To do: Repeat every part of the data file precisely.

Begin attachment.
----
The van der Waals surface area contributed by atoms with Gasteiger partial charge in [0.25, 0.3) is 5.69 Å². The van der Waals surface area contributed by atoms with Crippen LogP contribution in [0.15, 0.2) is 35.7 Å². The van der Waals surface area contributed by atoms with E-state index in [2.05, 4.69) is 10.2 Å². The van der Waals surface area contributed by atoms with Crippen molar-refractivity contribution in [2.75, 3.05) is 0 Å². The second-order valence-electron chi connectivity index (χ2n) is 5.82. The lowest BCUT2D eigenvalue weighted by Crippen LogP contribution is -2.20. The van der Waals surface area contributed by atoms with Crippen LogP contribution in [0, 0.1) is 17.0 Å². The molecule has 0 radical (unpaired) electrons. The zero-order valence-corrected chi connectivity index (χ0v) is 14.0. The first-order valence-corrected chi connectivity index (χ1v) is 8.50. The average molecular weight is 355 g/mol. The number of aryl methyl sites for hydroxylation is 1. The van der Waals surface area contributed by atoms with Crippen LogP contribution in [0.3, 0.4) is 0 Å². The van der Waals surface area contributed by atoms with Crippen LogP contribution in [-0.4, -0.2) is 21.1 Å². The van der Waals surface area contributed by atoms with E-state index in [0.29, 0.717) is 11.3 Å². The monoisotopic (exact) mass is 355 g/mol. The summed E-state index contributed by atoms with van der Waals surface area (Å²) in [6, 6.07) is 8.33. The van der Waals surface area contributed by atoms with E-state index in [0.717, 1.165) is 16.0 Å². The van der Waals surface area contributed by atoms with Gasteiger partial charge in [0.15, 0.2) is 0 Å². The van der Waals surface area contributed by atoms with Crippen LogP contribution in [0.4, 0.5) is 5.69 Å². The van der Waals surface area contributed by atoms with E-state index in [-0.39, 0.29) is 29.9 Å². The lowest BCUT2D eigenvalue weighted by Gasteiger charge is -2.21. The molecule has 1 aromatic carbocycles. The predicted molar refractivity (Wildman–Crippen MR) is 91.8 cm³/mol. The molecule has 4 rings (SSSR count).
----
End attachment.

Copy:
The van der Waals surface area contributed by atoms with Gasteiger partial charge in [0.25, 0.3) is 5.69 Å². The van der Waals surface area contributed by atoms with Crippen LogP contribution in [0.15, 0.2) is 35.7 Å². The van der Waals surface area contributed by atoms with E-state index in [2.05, 4.69) is 10.2 Å². The van der Waals surface area contributed by atoms with Crippen molar-refractivity contribution in [2.75, 3.05) is 0 Å². The second-order valence-electron chi connectivity index (χ2n) is 5.82. The lowest BCUT2D eigenvalue weighted by Crippen LogP contribution is -2.20. The van der Waals surface area contributed by atoms with Crippen LogP contribution in [0, 0.1) is 17.0 Å². The molecule has 0 radical (unpaired) electrons. The zero-order valence-corrected chi connectivity index (χ0v) is 14.0. The first-order valence-corrected chi connectivity index (χ1v) is 8.50. The average molecular weight is 355 g/mol. The number of aryl methyl sites for hydroxylation is 1. The van der Waals surface area contributed by atoms with Crippen LogP contribution in [0.3, 0.4) is 0 Å². The van der Waals surface area contributed by atoms with Crippen LogP contribution in [-0.4, -0.2) is 21.1 Å². The van der Waals surface area contributed by atoms with E-state index in [0.29, 0.717) is 11.3 Å². The monoisotopic (exact) mass is 355 g/mol. The summed E-state index contributed by atoms with van der Waals surface area (Å²) in [6, 6.07) is 8.33. The van der Waals surface area contributed by atoms with E-state index in [0.717, 1.165) is 16.0 Å². The van der Waals surface area contributed by atoms with Gasteiger partial charge in [0.15, 0.2) is 0 Å². The van der Waals surface area contributed by atoms with Crippen LogP contribution in [0.4, 0.5) is 5.69 Å². The van der Waals surface area contributed by atoms with E-state index in [-0.39, 0.29) is 29.9 Å². The lowest BCUT2D eigenvalue weighted by Gasteiger charge is -2.21. The molecule has 1 aromatic carbocycles. The predicted molar refractivity (Wildman–Crippen MR) is 91.8 cm³/mol. The molecule has 4 rings (SSSR count).